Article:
President Obama offered some clues to his thinking on U.S. involvement in Syria in a Monday evening interview with Charlie Rose. He hinted that one of his major goals is to slow or prevent the rise of extremists, such as the al-Qaeda-allied rebel group Jabhat al-Nusra. "Really what we're trying to do is take sides against extremists of all sorts," Obama said. This strategy seems to imply he prefers a political solution over a military one: something that leaves room, though not for President Bashar al-Assad himself, then some elements of his regime. And it seems to suggest that Obama sees the U.S.'s primary enemy as not so much Assad and his regime but extremists, instability and the chaos that fuels both.
The question that many Syria-watchers have been wondering is why, after more than two years and 90,000 civilian deaths, the Obama administration is now stepping up its involvement in Syria. Why, after all the reticence to get involved, did the United States announce it would send small arms to the rebels, a modest step but symbolically significant upgrade? As the Washington Post reported recently, the administration decided weeks ago to send arms and only used its conclusion that Assad's forces had used chemical weapons as a justification.
That Post story reported that the administration's goal in providing arms is to "provide a psychological boost to rebel forces" who have been discouraged by Assad's recent military gains and the entrance of Hezbollah on his behalf. Ultimately, the story said, the United States sees an "outright rebel win" as "unlikely and less desirable than a negotiated settlement that leaves Syrian institutions intact." That means some elements of the Assad regime staying on.
This would benefit Syria by preventing a total collapse and political vacuum. But it would also be a bit of a deal with the devil: by definition, negotiating with the Assad regime would require compromises, presumably including its at-least-partial survival.
Based on Obama's comments, he seems to feel strongly about curbing extremism's rise during the conflict. This goal naturally compliments his goal of a political solution: the utter collapse of Syria would likely do great things for groups like Jabhat al-Nusra or others, which flourish in political and security vacuums. It seems that Obama's emerging strategy on Syria, then, is to prevent chaos. That's not necessarily complimentary with, and might even be at odds with, a goal of toppling the Assad regime.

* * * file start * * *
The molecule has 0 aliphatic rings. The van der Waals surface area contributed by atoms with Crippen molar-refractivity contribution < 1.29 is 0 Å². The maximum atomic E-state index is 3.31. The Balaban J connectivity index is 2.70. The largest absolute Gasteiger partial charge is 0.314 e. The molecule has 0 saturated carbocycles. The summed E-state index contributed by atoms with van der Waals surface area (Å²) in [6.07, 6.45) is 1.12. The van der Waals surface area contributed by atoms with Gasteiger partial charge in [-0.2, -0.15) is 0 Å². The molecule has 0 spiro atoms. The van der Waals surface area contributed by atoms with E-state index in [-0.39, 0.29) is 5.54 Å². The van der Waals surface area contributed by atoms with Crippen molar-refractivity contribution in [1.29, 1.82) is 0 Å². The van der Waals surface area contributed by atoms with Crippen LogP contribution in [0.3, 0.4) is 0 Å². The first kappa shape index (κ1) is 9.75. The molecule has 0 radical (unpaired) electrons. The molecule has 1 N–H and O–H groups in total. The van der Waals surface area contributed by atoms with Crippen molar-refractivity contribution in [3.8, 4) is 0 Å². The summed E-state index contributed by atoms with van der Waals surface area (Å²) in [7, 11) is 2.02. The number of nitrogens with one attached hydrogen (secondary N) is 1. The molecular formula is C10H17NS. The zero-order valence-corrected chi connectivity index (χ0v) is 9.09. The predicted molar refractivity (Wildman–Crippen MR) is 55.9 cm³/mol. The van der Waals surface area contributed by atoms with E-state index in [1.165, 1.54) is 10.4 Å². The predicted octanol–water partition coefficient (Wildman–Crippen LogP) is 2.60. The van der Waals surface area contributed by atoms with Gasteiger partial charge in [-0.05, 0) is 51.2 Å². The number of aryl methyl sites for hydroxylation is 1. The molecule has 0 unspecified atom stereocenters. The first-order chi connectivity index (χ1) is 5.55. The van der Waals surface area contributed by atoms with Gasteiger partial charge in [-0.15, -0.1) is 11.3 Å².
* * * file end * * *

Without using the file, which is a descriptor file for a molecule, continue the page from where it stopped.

Even if Obama supports arming the rebels, this seems more a reaction to the rebels' recent losses and an effort to keep them strong enough to force Assad to the negotiating table but not necessarily to overrun him. (This is not to argue that Obama is holding back weapons to prevent the rebels from taking Damascus, but rather that he appears unwilling to take the risks – for example, extremists getting their hands on U.S.-distributed shoulder-mounted missiles – necessary to make that happen.)
"I'm not sure you can characterize this as a new policy," Obama told Rose in the interview. "This is consistent with the policy that I've had throughout." He also emphasized the U.S.'s strategic interests in containing chemical weapons and in slowing the flow of refugees and spread of violence beyond Syria's borders, which could potentially destabilize Jordan, Lebanon and Iraq.
All of those goals point toward an overarching mission to create stability and prevent chaos. The merits of that mission are obvious, but many Syria-watchers who want to see Assad's regime permanently gone, who want a repeat of the fall of Moammar Gaddafi's regime in Libya, will likely see that Obama's strategy leaves little room for this.
Here, in full, is Obama's articulation of his goals in Syria. If you read closely, you can see him arguing for stability-preservation and a political solution and thus implicitly against a full-on effort, through intervention or other means, to outright topple the Assad regime.
The goals are a stable non-sectarian representative Syrian government that is addressing the needs of its people through political processes and peaceful processes. We're not taking sides in a religious war between Shia and Sunni. Really what we're trying to do is take sides against extremists of all sorts and in favor of people who are in favor of moderation, tolerance, representative government and over the long term stability and prosperity for the people of Syria. And so my goal -- we've been supporting an opposition. We've been trying to help the opposition along with our international partners help the opposition become more cohesive. We've been assisting not only the political opposition but also the military opposition so that there is a counterweight that can potentially lead to political negotiations with the evidence of chemical weapons. What we've said is we're going to ramp up that assistance. And my hope continues to be, however, that we resolve this through some sort of political transition.
He later added, "The matter is that the way these situations get resolved are politically." He also said, "My genuine objective, though, is a Syria that is functioning and is representative and is not engaged in sectarian civil war and, you know, represents all factions within Syria. That's my objective."